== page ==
Wednesday 25th August - Day 4
We were woken as promised at 3am, in order to give the porters enough time to pack up camp and walk down to the train station to catch their train to Aguas Calientes where our bags would be waiting for us. We were not actually allowed to start hiking until 5.30am when the gates of the campsite and the last check point were opened, releasing the hundreds of hikers, scrambling to be the first to reach Intipunku (the sun gate) in time for sunrise. We took our time as we had looked across the valley and noted the heavy fog covering the mountaintops meaning that visibility of the city early on would be very poor at best. However we kept a good pace and chatted excitedly along the way, and after just under two hours of gentle uphill hiking we reached the sun gate and were greeted by......FOG. Fog covering as far as the eye could see. In a way it was an anticlimax to all our hard work, but in strange way we were so happy. Even though we couldn´t see Machu Picchu, we knew it was there, hidden, just as the Incas wanted it to be. They knew how to pick their spots! After a while most of the other groups began the walk down to the city but Miguel made us wait five more minutes as he said the fog would lift....and it did. All of a sudden, like something from a film, the fog dispersed and the sun´s rays shone down revealing the lost city of the Incas. There it was. For no longer than fifteen seconds, before the fog fell again, we all stood amazed at the view and taking it in. It was another one of those special moments that we´ll remember for the rest of our lives.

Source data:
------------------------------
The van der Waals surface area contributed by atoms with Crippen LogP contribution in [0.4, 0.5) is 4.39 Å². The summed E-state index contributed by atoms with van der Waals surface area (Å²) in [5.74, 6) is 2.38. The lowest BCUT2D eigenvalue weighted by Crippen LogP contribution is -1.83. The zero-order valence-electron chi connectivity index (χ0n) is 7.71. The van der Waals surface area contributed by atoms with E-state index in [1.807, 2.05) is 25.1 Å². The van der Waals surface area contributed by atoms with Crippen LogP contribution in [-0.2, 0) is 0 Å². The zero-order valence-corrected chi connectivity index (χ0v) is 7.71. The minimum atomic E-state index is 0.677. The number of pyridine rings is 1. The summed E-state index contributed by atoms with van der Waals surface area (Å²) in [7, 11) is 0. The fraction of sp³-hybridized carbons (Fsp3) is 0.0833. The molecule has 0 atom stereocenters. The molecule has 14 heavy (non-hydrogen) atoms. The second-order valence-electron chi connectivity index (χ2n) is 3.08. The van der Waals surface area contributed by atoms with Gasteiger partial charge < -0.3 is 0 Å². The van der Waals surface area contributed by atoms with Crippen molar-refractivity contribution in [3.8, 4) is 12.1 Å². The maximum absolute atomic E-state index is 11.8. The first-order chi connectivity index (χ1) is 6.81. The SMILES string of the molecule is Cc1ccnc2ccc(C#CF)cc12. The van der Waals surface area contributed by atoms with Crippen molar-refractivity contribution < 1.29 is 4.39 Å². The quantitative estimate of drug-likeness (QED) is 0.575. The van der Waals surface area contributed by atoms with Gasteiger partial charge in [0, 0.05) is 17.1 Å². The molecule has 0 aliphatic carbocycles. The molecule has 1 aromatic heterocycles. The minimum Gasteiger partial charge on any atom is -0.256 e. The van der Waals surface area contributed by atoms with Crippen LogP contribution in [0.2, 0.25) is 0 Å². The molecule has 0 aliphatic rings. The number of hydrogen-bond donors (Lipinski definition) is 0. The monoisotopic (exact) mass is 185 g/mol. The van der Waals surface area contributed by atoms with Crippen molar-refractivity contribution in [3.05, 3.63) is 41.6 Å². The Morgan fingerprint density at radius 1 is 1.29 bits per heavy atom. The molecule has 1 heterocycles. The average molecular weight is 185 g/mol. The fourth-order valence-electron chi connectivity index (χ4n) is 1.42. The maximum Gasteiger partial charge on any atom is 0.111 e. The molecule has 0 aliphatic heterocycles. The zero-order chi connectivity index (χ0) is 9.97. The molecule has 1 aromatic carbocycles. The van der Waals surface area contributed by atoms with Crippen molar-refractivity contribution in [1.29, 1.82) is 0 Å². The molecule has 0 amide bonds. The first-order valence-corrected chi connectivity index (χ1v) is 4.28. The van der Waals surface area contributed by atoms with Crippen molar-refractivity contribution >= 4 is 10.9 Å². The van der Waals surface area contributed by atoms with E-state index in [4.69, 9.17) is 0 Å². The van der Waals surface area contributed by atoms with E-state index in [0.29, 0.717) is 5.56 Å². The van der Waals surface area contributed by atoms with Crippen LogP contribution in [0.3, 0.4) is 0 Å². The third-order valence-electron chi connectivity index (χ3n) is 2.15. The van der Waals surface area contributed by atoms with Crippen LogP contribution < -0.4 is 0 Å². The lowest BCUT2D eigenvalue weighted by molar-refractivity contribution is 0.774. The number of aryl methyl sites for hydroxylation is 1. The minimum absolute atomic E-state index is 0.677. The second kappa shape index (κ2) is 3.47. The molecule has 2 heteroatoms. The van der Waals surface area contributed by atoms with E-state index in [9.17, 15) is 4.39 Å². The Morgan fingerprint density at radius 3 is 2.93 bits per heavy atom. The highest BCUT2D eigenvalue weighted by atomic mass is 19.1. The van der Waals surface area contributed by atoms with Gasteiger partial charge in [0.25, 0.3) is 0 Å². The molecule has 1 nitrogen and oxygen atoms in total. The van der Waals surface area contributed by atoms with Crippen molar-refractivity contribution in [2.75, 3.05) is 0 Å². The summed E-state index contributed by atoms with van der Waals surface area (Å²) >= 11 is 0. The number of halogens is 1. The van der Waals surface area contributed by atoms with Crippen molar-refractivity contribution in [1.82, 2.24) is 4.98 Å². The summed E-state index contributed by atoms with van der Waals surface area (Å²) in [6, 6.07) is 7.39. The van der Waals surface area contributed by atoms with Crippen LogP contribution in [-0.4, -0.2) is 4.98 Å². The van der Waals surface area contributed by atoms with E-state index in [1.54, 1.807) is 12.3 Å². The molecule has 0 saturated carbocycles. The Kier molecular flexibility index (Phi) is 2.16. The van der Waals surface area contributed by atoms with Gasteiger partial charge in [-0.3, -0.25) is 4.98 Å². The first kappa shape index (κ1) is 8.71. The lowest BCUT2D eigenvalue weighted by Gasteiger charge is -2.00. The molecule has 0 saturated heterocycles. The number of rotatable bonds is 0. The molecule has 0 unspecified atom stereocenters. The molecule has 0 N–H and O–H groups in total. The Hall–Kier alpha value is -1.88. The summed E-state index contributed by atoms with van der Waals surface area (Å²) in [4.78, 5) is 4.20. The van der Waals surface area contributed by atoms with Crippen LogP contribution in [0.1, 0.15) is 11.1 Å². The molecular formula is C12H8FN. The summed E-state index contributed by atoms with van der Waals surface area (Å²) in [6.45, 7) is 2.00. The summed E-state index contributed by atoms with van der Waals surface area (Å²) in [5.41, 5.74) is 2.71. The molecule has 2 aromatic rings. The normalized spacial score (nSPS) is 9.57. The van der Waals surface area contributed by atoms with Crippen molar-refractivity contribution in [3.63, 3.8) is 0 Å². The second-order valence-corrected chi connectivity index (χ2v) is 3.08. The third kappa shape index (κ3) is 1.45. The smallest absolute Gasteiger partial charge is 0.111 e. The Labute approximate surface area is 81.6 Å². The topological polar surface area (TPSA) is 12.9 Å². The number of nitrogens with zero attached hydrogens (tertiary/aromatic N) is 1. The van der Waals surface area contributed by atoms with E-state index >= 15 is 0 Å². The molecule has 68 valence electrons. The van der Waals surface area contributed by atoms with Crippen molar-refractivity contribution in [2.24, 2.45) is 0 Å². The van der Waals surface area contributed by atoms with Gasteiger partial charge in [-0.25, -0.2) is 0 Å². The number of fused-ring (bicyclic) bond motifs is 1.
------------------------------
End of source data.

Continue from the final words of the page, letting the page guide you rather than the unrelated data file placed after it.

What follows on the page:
First view of Machu Picchu
After our sneak look at the city, we snaked down the remainder of the Inca trail toward the top of it, passing some grand sacrificial alters and some cheeky llamas on the way. Miguel gave us some more info about the alters and the floating Inca steps but we were all really just eager to get our postcard pics of the site. After about half an hour of strolling downhill we reached the end of the trail and embraced our reward. There was still a bit of fog rolling across the ruins, giving it an eerie atmosphere and it wasn´t long before the non trekkers waltzed in smelling all clean and swamped the grounds taking something away from MP´s charm (bored of typing Machu Picchu). We kind of resented these people as we felt we had earned the right to see such a beautiful thing and they hadn´t, but we were mainly jealous as they were the ones who got to climb Wayna Picchu (the mountain that rises over MP). The Peruvian government only allows 400 people per day to hike the mountain and by the time we reached the entrance the tickets were long gone. It is impossible for anyone hiking the Inca Trail to also hike Wayna Picchu, something they really should address. We took our pictures and carried on down the entrance of the site laughing at the day trippers in their hiking gear along the way.